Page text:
Wednesday, August 4, 2010

Look, Ma, I'm going to BlogHer

Here it is, finally, my (obligatory) BlogHer Conference post. (It seems like everyone is doing one and I hate to be left out.) 

If you’re not a blogger and are just reading me because you’re my friend, or you really care about Autism or you are caring for old/dying people, you might want to skip the rest of this as it will probably bore you to tears. (Then again I might tell the tale of nearly puking in James Caan’s lap, so maybe you'll skim through looking for the juicy parts instead.)

If you want my best post about Autism go here, saying goodbye to my dying father go here. If you’re up for a ramble through my mind as I ponder the upcoming BlogHer 10 conference, being held right here in my hometown (NYC), then stay on board.

First let me say that this is not a “how to” for BlogHer. This is my first BlogHer conference, and while I’m a terrible know it all, capable of spouting off expertise like an expert when I’ve barely scratched the surface, that would be even too much hubris for me. 

Hell, I’ve only been Blogging for 6 months making me a complete newbie about this in every sense of the word except, well, except that I have been writing my whole life, even if sometimes just in my head, like my friend Kirsten from Nilsen Life has been recently. 

And that other type of BlogHer post about anticipatory anxiety, well I’m not there, either. Much. I’ve been thinking about why I’m so calm when others quake and realize it’s for a number of reasons.

First is that this has been such a crap year with my father dying and all, (and my mother such a wreck, and needing to find a new special ed school for Jacob) that I just can’t take the small stuff seriously right now.  And while I’m not downplaying social anxiety, know it can be horribly debilitating for some (and perhaps for a disproportional percentage of bloggers, who have been known to spend more time with their computers than with their friends), Death is a big wake up call, as it were, sorting the wheat from the chaff in my life in so many ways. 

Also, while this may be my first BlogHer, I am not new to conferences, having spent years attending them or working them behind the scenes. Once you’ve been on the other side and hung out with the man behind the curtain, when you’re the puppetmaster putting on the big head and flames show, there’s not much there to angst about.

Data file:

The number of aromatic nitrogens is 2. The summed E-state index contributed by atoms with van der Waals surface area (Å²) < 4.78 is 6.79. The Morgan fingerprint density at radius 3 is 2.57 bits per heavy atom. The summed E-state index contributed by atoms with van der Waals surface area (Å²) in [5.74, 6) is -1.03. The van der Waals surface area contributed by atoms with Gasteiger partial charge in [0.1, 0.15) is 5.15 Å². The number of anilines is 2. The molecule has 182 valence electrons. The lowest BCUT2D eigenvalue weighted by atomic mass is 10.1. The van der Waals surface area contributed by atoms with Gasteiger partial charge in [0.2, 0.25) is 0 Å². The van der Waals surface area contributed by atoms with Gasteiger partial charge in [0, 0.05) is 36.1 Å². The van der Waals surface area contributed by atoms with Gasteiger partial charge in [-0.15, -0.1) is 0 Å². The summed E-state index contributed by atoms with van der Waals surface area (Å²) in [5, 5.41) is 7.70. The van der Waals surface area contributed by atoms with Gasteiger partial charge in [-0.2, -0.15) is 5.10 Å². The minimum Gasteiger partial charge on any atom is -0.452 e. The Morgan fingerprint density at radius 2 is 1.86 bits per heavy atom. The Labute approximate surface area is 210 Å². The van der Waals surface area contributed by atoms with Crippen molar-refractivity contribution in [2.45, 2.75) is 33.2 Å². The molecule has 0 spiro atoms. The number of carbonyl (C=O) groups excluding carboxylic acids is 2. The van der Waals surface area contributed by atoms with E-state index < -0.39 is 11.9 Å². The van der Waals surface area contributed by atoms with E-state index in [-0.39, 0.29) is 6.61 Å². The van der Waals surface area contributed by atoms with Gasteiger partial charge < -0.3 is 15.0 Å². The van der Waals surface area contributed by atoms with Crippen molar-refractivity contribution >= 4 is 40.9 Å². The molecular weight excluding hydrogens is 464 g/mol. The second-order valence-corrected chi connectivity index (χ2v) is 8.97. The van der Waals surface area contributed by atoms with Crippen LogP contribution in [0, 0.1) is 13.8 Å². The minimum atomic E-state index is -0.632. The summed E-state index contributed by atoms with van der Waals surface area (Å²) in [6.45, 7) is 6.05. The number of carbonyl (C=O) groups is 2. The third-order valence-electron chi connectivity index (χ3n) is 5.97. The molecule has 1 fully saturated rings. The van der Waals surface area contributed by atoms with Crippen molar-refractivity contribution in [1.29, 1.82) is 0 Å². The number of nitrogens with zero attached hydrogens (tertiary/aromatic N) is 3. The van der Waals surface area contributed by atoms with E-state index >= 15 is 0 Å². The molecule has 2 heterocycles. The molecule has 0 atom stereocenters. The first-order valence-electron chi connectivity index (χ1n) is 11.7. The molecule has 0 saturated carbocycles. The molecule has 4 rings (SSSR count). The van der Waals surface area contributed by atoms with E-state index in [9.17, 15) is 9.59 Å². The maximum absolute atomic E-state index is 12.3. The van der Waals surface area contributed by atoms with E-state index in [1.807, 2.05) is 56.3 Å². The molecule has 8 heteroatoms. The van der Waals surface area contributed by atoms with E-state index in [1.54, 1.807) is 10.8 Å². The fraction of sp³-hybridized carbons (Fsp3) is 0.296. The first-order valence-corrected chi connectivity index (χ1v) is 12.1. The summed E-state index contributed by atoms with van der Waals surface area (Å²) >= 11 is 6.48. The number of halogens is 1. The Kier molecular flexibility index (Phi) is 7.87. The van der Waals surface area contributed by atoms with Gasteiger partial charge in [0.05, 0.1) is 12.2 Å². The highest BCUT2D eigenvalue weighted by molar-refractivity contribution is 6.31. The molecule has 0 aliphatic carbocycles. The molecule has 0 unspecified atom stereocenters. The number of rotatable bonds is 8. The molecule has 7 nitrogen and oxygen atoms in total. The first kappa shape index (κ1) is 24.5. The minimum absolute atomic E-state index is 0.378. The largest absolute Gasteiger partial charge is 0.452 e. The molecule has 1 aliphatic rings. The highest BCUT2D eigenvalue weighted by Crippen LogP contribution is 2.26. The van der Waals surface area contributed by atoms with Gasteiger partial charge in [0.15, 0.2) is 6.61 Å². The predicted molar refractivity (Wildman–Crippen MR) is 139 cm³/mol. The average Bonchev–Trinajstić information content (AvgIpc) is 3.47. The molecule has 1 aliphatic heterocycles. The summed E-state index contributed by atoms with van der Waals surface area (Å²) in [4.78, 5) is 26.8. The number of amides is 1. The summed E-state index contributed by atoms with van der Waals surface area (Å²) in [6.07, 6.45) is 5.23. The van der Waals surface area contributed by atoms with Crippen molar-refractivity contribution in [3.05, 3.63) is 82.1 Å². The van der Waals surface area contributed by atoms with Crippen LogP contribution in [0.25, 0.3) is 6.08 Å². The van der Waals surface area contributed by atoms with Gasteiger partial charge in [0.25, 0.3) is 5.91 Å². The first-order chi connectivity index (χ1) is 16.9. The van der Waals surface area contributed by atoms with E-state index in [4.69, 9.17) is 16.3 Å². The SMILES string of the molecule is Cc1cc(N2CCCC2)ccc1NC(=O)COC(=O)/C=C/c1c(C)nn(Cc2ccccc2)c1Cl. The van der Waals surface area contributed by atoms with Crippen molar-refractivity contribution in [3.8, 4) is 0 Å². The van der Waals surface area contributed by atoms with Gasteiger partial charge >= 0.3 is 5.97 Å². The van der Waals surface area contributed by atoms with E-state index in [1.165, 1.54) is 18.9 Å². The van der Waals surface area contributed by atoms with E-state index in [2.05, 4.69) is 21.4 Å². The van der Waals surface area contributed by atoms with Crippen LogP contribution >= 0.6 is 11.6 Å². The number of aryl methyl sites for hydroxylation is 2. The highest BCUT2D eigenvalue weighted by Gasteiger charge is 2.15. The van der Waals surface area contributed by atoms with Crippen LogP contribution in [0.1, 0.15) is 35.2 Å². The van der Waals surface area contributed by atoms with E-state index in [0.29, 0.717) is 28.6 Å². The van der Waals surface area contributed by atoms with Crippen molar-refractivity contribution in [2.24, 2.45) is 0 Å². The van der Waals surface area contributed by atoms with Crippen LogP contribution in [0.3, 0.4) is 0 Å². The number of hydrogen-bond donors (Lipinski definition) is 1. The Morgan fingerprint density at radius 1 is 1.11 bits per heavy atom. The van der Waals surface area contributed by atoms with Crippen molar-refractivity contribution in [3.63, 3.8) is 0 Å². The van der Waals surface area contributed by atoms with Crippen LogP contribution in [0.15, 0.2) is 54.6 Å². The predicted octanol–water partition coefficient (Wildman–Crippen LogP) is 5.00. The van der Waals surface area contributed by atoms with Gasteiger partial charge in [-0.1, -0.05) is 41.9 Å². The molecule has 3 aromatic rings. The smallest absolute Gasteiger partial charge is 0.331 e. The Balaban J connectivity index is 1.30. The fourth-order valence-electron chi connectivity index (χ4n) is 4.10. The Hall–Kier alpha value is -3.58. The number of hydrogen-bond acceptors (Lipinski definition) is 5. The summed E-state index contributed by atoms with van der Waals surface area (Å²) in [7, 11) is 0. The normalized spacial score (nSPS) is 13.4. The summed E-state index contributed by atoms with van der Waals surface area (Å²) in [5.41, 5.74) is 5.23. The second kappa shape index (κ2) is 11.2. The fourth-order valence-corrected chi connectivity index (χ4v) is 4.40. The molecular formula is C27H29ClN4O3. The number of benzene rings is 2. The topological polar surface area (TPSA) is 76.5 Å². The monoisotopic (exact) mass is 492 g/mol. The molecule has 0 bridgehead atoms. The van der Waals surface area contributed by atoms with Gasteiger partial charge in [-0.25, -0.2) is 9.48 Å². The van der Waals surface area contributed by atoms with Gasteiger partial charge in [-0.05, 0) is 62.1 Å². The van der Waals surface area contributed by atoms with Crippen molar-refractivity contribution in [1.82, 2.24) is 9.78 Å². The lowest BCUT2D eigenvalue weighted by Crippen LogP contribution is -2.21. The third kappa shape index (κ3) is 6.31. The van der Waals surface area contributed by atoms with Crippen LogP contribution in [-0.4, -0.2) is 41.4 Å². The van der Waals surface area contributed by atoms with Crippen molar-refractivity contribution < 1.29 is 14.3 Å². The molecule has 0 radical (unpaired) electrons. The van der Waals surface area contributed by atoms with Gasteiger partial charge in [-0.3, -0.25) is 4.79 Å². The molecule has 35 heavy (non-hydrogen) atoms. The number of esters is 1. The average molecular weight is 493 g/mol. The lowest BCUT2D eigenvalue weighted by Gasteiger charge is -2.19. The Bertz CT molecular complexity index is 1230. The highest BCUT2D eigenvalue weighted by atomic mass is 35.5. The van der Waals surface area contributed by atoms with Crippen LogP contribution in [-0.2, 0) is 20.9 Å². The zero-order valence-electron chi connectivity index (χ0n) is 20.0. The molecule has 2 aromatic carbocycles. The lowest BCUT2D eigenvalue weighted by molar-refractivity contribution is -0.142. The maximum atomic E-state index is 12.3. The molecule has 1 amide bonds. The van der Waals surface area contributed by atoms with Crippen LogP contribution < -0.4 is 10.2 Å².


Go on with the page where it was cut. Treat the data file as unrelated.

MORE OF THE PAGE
It’s going to be a bunch of people, mostly, but not all, women. Some I will know for real, others I know via their words. Some I have such an intense connection to from our reading each other’s blogs, tweets, emails and back and forth, comments on each others posts that I consider them my friends and feel it is astonishing that I will be seeing them in real life, hearing the timbre of their voices, finding out they are taller shorter, rounder, scrawnier than I had pictured, for the first time, this week.

I am so sad, devastated really, that Kirsten won’t be able to be there (you can read about her fatal scheduling fail here) because her words and spirit move me so.

I’m sure there will be “famous” bloggers I sit next to and talk with and fail to recognize, gabbing away at them, possible even name dropping in a completely embarrassing manner (because that is one of my glaring flaws, in fact I can promise that I will shamelessly name drop at least once in this post, just keep reading) only to afterward look them up and realize I should have known who they were, should have listened more and talked less (another personality flaw.)